can be successful. Hughes knows the pressure is on to climb the ranks of


the Premier League. He's confident the squad can adapt to his style of


play. I would say my stylist setting up a team that is dynamic, that


wants to be on the front foot and dictate. —— I would say my style is.


It'll be welcome news to Stoke City supporters, who've made no secret


during the last couple of seasons of their desire to have more


entertaining football. And they want a top—ten finish. After the Potters'


first season in the Premier League under former manager Tony Pulis, the


club finished 12th. The next three seasons, they


established themselves in the top flight but finished in the lower


half of the table. And the theme continued last season again, with a


13th—placed finished. Hughes has brought in an experienced


backroom staff. His assistant manager, Mark Bowen, and first team


coach, Eddie Niedzwicki, have also worked with him at Blackburn,


Manchester City, Fulham and QPR. Would you say a top ten finishes


realistic? We know long—term that is certainly where we want to be.


Whether it happens this year or not, time will tell. But the


intention is to be a successful Premier League side in the top half.


The manager's aim is to bring in a striker before the transfer window


closes in two weeks. He knows it's imperative to make a strong start


and he'll be backed by more than 3,000 fans at Anfield on Saturday.


And one of those fans is Martin Smith, editor of the Stoke City


fanzine The Oatcake, who joins us now. Martin, how are Stoke fans


feeling as the new season approaches? Good evening. I think


everyone's feeling excited and maybe a bit anxious because it is a big


step into the unknown, but, yeah, I think everybody is really looking


forward to it. It's the new chapter in the Stoke City story and we are


kind of ready to embrace what we hope is a new era for the club.


What's the feeling among fans about Mark Hughes. Is it fair to say he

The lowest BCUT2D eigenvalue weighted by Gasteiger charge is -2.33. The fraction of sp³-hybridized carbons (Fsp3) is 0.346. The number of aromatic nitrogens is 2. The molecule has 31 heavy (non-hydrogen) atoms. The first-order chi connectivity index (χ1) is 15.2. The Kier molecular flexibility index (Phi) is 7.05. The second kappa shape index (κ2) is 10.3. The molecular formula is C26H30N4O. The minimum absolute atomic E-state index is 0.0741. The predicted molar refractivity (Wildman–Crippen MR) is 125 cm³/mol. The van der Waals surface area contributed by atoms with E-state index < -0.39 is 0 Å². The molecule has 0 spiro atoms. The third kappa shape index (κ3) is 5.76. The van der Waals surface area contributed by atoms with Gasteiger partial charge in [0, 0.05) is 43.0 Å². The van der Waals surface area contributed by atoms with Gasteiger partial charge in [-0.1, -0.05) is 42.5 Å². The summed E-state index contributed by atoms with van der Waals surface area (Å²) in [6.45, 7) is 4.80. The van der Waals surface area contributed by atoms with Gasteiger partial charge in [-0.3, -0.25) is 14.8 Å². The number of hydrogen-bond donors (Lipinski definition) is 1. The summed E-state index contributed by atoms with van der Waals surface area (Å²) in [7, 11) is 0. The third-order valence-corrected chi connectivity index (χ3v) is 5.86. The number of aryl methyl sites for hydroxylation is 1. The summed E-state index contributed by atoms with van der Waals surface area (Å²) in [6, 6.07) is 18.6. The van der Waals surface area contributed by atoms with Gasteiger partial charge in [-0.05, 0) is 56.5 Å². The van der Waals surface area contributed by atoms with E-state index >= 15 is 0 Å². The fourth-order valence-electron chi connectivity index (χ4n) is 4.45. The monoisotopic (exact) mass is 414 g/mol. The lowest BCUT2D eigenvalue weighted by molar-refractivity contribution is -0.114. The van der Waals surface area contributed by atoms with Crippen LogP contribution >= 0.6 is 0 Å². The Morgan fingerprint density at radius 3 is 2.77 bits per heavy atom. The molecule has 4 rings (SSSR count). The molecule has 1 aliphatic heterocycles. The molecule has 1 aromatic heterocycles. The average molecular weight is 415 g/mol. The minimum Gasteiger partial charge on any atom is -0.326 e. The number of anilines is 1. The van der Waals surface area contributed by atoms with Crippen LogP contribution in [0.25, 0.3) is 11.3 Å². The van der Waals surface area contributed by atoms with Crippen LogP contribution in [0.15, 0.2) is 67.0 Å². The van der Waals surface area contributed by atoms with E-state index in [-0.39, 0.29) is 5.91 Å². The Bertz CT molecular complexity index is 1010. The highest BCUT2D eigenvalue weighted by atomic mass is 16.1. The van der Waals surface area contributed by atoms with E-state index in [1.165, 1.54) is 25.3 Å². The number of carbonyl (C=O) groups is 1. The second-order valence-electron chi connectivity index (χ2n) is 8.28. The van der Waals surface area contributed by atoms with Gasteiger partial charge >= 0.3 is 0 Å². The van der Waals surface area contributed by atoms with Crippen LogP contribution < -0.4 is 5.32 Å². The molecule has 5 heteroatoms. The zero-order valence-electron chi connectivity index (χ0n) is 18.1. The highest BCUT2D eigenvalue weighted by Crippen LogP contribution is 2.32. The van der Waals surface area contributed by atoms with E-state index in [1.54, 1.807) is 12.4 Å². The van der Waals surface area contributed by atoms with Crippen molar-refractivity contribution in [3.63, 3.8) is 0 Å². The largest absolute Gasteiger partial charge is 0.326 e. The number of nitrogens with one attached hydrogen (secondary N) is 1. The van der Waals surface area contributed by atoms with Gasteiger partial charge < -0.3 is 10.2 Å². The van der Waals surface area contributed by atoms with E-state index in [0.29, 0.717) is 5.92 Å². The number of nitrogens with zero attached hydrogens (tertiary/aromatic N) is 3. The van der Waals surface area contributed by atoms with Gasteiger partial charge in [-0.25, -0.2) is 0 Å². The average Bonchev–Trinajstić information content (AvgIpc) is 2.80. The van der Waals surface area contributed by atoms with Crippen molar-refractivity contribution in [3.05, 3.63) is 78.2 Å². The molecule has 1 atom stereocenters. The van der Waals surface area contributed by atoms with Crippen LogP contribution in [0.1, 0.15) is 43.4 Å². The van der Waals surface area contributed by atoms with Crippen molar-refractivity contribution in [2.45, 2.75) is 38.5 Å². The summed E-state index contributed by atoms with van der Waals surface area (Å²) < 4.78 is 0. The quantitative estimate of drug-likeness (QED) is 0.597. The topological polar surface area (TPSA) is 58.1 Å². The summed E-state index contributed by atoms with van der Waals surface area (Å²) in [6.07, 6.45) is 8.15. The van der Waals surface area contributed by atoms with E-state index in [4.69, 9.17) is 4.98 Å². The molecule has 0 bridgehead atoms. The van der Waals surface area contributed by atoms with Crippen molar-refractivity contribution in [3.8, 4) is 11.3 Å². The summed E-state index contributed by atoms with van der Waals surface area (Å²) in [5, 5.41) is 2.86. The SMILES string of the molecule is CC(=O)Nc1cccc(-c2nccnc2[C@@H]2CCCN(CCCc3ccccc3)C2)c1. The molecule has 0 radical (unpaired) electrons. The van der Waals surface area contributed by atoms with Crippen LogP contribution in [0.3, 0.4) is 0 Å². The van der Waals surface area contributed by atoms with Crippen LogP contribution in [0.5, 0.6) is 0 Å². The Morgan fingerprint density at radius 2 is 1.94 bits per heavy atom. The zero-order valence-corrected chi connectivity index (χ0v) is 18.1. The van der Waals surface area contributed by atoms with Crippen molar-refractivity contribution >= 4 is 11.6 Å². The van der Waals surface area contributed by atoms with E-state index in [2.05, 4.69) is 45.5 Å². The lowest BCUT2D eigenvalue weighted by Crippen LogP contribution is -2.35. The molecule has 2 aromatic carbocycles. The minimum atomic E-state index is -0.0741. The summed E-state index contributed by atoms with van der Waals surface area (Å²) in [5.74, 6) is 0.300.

wasn't universally welcomed when appointed? Has that changed? I think


so. Everybody had their idea of who they wanted to see at the club but


in the cold light of day, the board knew what kind of manager we could


get. What really is a proven track record apart from one spell at QPR,


means he will be a good fit for the club and many fans have realised


that. You've made a couple of signings over the summer and Hughes


says he wants to sign a striker before the transfer window closes.


Is there anything else on your shopping list? We are thinking along


the same lines. A striker! I think it is known that we have struggled


to score goals most seasons, especially the last two, and it has


held us back. We must resolve that and we might be able to do that


through a different style of playing or, in all likelihood, we will


problem you need a fresh face or two to invigorate the team. And, you


know, we have until the 2nd of September, but the sooner the


better. Have a good season and enjoy it.


Do you know who the Chindits were? They were the largest of the allied


Special Forces of the Second World War, operating deep behind enemy


lines in North Burma in the war against Japan. For many months, they


lived in and fought the enemy in the jungles of Japanese occupied Burma.


ARCHIVE: You've heard of these men before. Their origin goes back to


the late Colonel. Their history has captured the imagination of the